A year ago, images from the Joshimath, in Uttarakhand, were evoking shock across the country. Early in January 2023, as a result of a sudden increase in land subsidence, the ground split open in many places across the town. The walls and roofs of hundreds of homes also cracked, forcing families to flee to temporary relief centres.
A year later, Joshimath is not in the headlines. But its crisis is far from resolved.
As Vaishnavi Rathore found after travelling to the town, though the government assured residents in unsafe houses that they would be resettled, none have been resettled so far. In desperation, some have returned to unsafe homes. They told Rathore that in the absence of resettlement measures, and with insufficient compensation paid to them, they were left with no option.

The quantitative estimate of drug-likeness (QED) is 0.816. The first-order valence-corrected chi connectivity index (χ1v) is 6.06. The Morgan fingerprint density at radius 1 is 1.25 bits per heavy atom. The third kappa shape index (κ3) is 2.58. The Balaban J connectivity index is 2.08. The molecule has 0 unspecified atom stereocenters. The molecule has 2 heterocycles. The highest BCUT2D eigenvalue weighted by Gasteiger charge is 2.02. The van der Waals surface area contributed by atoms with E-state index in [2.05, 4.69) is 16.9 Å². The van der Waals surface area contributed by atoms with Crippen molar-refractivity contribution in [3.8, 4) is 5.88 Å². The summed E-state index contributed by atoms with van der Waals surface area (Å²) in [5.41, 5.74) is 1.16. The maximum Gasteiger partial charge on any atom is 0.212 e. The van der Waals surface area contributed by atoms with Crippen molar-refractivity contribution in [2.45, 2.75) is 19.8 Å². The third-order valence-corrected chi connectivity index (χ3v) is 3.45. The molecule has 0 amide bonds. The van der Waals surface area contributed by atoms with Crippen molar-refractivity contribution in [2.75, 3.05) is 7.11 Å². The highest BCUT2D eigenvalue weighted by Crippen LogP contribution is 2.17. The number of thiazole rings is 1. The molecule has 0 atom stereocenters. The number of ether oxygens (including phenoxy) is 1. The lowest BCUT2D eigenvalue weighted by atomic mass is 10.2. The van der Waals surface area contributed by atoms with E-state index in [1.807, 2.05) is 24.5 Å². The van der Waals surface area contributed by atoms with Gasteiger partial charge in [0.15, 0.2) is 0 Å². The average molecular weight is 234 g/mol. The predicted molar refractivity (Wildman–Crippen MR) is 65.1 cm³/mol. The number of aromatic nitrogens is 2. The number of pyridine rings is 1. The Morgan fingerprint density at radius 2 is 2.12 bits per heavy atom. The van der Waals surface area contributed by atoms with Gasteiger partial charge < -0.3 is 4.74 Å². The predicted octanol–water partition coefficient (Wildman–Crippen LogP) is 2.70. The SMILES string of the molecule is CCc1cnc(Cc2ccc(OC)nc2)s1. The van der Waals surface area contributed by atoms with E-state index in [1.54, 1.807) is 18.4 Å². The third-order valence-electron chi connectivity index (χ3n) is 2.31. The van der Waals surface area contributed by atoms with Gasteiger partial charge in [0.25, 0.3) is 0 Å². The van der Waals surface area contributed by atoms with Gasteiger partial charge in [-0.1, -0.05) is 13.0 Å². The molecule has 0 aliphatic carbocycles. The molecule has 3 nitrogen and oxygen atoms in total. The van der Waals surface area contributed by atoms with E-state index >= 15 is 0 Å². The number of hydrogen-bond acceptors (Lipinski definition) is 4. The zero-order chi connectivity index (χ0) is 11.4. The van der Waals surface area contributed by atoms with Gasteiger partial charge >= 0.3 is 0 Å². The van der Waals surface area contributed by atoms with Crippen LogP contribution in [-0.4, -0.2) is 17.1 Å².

“Walking through Joshimath was an eerie feeling with so many locked and abandoned homes with red crosses on their walls,” Rathore said. “When I started speaking with people, I realised how precarious their lives had been in the last year, and that this sense of temporariness had no clear ending in sight.”